Individual Deliverable 4: Final Draft
From: Lani Uyeno, Manager
To: Hali'a Interns
Subject: Final Draft
Now that you have competed your first draft and have had your memoir critiqued by your peers, you are ready to rewrite your memoir in its final form.
HOW TO REVISE THE MEMOIR IN ITS FINAL FORM
• The first step in doing this is to review your peer critique. What comments did others make? Often times we are unable to critically read our own writing. That's why your peer's input is so valuable. Review peer comments and make changes that you think will help to better your memoir.
• The second step in revising is to make sure you have met all of the criteria for the assignment. Click the Resources tool on the left side to access the criteria for this assignment.
• Once you have completed that, you should review your memoir again, this time making global revisions. This type of revision is not specific to memoirs, but a way to revise any kind of writing. In order to make global revisions, please refer to the checklist below.
• Finally, you are ready to edit and proofread your memoir. This is where you spend some time checking for errors in usage, punctuation, and mechanics. You can also ask someone else to proofread your memoir before submitting a final copy. If you have time, you can send it to LCC's Learning Resource Center for feedback (click on "Online Tutoring"). Additionally, you can refer to OWL, Purdue University's Online Writing Lab, for more help with editing and proofreading.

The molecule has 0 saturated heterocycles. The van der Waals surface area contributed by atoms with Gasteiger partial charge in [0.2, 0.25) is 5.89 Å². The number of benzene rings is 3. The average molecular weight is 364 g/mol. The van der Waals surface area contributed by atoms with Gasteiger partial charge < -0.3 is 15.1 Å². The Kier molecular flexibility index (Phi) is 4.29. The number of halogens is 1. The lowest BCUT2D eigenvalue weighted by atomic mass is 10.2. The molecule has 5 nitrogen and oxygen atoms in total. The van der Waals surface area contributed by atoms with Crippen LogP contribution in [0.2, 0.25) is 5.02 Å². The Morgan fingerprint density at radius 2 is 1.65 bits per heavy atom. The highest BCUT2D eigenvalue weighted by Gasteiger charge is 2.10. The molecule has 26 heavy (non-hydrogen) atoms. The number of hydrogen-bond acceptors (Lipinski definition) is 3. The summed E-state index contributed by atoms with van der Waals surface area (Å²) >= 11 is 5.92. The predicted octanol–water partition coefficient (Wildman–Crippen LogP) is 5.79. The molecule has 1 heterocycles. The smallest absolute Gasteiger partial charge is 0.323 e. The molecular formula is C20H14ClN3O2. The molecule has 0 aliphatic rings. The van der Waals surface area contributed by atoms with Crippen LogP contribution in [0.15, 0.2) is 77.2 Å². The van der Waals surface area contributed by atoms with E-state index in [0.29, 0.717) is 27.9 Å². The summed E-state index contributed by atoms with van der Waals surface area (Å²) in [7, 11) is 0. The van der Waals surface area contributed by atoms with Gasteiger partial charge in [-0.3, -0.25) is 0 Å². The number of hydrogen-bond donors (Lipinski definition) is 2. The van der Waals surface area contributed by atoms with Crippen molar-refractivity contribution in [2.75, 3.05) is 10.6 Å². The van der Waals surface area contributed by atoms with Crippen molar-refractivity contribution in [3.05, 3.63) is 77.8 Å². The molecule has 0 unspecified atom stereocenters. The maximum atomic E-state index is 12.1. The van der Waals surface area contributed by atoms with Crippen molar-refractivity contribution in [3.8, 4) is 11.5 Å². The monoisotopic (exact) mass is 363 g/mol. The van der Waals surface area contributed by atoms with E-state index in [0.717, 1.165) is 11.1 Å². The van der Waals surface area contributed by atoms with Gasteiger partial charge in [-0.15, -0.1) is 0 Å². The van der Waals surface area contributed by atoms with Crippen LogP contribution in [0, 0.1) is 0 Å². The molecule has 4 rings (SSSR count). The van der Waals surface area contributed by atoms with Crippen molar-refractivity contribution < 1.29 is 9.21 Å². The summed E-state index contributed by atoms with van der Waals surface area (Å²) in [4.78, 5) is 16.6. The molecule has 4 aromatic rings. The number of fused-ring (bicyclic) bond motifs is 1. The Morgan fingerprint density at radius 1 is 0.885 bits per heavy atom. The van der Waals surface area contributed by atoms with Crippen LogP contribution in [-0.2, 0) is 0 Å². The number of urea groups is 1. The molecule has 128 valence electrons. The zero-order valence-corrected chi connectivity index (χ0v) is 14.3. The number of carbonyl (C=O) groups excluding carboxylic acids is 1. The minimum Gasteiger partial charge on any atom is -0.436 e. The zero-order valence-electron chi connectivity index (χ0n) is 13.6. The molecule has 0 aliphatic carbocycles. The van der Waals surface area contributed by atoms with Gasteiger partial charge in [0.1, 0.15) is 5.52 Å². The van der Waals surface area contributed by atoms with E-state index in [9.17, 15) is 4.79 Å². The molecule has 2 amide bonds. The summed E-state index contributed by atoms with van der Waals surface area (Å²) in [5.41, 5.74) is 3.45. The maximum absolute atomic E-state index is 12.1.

Congratulations! Once you've completed the steps above, you are ready to turn in your memoir. Please submit your memoir using the assignment tool. Be sure to submit by the due date (see the Daily Assignments list) or your memoir will be considered late.
You are now ready for Team Deliverable 5.
CHECKLIST FOR GLOBAL REVISION
Purpose and Audience
1. Does the draft accomplish its purpose--to inform readers, to persuade them, to entertain them, to call them to action (or some combination of these)?
2. Is the draft appropriate for its audience? Does it take into consideration the audience's knowledge of the subject, level of interest in the subject, and possible attitudes toward the subject? Is the reading level appropriate?
1. Do the introduction and conclusion focus clearly on the main point? Is the thesis clear enough? (If there is no thesis, is there a good reason for omitting one?)
2. Are any ideas obviously off the point?
Organization and Paragraphing
1. Does the writer give enough organizational cues (such as topic sentences or headings)?
2. Are ideas ordered effectively?
3. Does the paragraphing make sense?
4. Are any paragraphs too long or too short for easy reading?
1. Is the supporting material persuasive?
2. What ideas need further development?
3. Are the parts proportioned sensibly? Do major ideas receive enough attention?
4. Where might material be deleted?